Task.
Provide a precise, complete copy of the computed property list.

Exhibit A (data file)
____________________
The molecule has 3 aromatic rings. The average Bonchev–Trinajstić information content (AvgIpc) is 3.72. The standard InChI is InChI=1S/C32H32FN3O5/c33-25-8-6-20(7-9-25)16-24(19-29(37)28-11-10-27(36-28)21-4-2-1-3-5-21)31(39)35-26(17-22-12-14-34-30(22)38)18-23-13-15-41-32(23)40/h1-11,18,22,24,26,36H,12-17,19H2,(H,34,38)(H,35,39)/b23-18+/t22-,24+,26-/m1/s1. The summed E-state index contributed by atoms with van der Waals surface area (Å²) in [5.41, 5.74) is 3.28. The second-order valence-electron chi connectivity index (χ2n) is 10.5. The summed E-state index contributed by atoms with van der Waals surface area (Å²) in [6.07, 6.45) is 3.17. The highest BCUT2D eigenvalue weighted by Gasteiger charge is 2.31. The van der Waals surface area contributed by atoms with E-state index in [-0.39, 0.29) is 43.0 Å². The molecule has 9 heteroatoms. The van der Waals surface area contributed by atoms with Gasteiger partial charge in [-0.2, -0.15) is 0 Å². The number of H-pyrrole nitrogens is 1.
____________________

The molecule has 3 aromatic rings. The average Bonchev–Trinajstić information content (AvgIpc) is 3.72. The standard InChI is InChI=1S/C32H32FN3O5/c33-25-8-6-20(7-9-25)16-24(19-29(37)28-11-10-27(36-28)21-4-2-1-3-5-21)31(39)35-26(17-22-12-14-34-30(22)38)18-23-13-15-41-32(23)40/h1-11,18,22,24,26,36H,12-17,19H2,(H,34,38)(H,35,39)/b23-18+/t22-,24+,26-/m1/s1. The summed E-state index contributed by atoms with van der Waals surface area (Å²) in [5.41, 5.74) is 3.28. The second-order valence-electron chi connectivity index (χ2n) is 10.5. The summed E-state index contributed by atoms with van der Waals surface area (Å²) in [6.07, 6.45) is 3.17. The highest BCUT2D eigenvalue weighted by Gasteiger charge is 2.31. The van der Waals surface area contributed by atoms with E-state index in [-0.39, 0.29) is 43.0 Å². The molecule has 9 heteroatoms. The van der Waals surface area contributed by atoms with Gasteiger partial charge in [-0.2, -0.15) is 0 Å². The number of H-pyrrole nitrogens is 1.